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I Am an Executioner Reader’s Guide

By Rajesh Parameswaran

I Am an Executioner by Rajesh Parameswaran


The questions, discussion topics, and reading list that follow are intended to enhance your reading group’s discussion of I Am an Executioner, the wildly inventive, darkly funny debut collection of stories by Rajesh Parameswaran.


“To claim that an author has written inventive stories about love conjures up many possibilities, but none will compare to the fertile imaginings of Rajesh Parameswaran. His debut collection, I Am an Executioner, is filled with the voices of astonishing characters—a misunderstood tiger, a strip mall con man who opens a medical clinic with only library texts to guide him, an executioner, a surveillance agent, a pompous railway manager, and more—whose pitch-perfect stories recalibrate the notion of love and power with dark humor and unbearable tenderness.” —Walter Mosley
An explosive, funny, wildly original fiction debut: nine stories about the power of love and the love of power, two urgent human desires that inevitably, and sometimes calamitously, intertwine.

In I Am an Executioner, Rajesh Parameswaran introduces us to a cast of heroes—and antiheroes—who spring from his riotous, singular imagination. From the lovesick tiger who narrates the unforgettable opener, “The Infamous Bengal Ming” (he mauls his zookeeper out of affection), to the ex-CompUSA employee who masquerades as a doctor; from a railroad manager in a turn-of-the-century Indian village, to an elephant writing her autobiography; from a woman whose Thanksgiving preparations put her husband to eternal rest, to the newlywed executioner of the title, these characters inhabit a marvelous region between desire and death, playfulness and violence. At once glittering and savage, daring and elegant, here are wholly unforgettable tales where reality loops in Borgesian twists and shines with cinematic exuberance, by an author who promises to dazzle the universe of American fiction.

Questions and Topics for Discussion

1. The subtitle of this collection is “Love Stories,” yet many of the stories aren’t about traditional romance. How do you think Parameswaran defines “love story”?

2. Several of the stories are narrated by non-humans. How does Parameswaran use other creatures to illuminate aspects of our own lives? How do they address the theme of “otherness,” perhaps differently from other writers and more traditional tropes?

3. In “The Infamous Bengal Ming,” at what points did you empathize with the tiger? Why? Did you feel the same way toward other animals in the stories?

4. Toward the end of “The Strange Career of Dr. Raju Gopalarajan,” Parameswaran writes, “There are those who will never accept what must have happened next. They don’t understand what Manju saw in Gopi, for a few moments, here at the dying-ember end of our story.” (p. 43) What did Manju see in Gopi? Why does she permit what happens next?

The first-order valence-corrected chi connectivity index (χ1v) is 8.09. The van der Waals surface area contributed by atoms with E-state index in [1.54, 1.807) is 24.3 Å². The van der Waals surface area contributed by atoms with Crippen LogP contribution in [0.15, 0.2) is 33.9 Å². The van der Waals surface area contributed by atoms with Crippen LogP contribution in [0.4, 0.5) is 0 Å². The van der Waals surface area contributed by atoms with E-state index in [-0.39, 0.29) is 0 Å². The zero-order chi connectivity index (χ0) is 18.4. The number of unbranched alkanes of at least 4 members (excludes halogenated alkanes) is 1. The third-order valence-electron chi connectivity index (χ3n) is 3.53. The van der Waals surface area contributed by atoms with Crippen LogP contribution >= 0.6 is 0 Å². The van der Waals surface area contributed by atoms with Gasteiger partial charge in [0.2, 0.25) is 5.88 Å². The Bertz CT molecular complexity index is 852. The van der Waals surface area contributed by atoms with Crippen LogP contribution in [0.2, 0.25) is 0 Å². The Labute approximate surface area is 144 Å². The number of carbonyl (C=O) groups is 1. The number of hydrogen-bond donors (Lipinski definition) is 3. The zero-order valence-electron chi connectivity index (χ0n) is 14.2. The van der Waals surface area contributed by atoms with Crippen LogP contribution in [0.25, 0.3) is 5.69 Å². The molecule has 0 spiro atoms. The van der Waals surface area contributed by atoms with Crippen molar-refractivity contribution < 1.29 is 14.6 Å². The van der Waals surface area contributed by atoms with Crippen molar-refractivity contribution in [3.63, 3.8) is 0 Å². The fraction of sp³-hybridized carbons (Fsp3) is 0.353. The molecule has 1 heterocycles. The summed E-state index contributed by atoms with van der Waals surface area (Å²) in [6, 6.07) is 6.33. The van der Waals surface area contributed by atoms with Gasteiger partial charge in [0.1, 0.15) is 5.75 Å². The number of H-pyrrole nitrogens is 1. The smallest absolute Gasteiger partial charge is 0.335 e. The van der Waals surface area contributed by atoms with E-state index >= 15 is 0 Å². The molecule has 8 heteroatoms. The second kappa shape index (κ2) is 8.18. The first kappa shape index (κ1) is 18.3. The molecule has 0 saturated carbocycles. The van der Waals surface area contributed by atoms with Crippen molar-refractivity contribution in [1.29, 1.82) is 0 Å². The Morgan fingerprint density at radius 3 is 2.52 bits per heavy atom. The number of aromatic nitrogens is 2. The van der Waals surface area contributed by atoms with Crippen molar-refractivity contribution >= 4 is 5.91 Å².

5. Why does the author frame the story “Four Rajeshes” with the narrator speaking to a future descendant?

6. What does Parameswaran achieve by having the narrator acknowledge that this future Rajesh is actually writing the story? What do you think this shows about Parameswaran’s own take on authorial identity?

7. Why do you think “I Am an Executioner” is the title story? How does it represent the collection as a whole?

8. In that story, what does the narrator’s pidgin English signal to the reader?

9. Self-delusion plays a key role in “I Am an Executioner” and other stories. What point is Parameswaran making about this idea?

10. Why does Savitri react the way she does to her husband’s death in “Demons”? Who are the demons?

11. How does the subject of the story “Narrative of Agent 97-4702” reveal itself? What is the subtext, and how does Parameswaran explore it?

12. The last sentence of “Bibhutibhushan Mallik’s Final Storyboard” is: “But the greatest challenge always lies in how one handles the actors.” (p. 185) What does this mean, beyond moviemaking? Were you sympathetic to what happened to Mallik?

13. What is the purpose of the footnotes in “Elephants in Captivity (Part One)”? Which part is the real story—the text or the notes?

14. What does it mean for “On the Banks of Table River (Planet Lucina, Andromeda Galaxy, AD 2319)” to come at the end of the collection? Did you feel that it wrapped up themes introduced in the other stories, or moved them forward in an unresolved way?

15. What allegory is at work here? What does the story prompt us to think about race, parenting, and immigration?

16. What connections do you see among the stories in I Am an Executioner? What overall themes do they share?

About this Author

Rajesh Parameswaran’s stories have appeared in McSweeney’s, Granta, Zoetrope: All-Story, Five Chapters, and Fiction. “The Strange Career of Dr. Raju Gopalarajan” was one of three stories for which McSweeney’s earned a National Magazine Award in 2007, and it was reprinted in The Best American Magazine Writing. He lives in New York City.

Suggested Reading

Super Sad True Love Story by Gary Shteyngart; What We Talk About When We Talk About Anne Frank by Nathan Englander; Other People We Married by Emma Straub; Arranged Marriage: Stories by Chitra Banerjee Divakaruni; Last Man in Tower by Aravind Adiga; The Aleph and Other Stories by Jorge Luis Borges; Pale Fire by Vladimir Nabokov; 2666 by Roberto Bolaño; Mr. Fox by Helen Oyeyemi; Squirrel Seeks Chipmunk: A Modest Bestiary by David Sedaris
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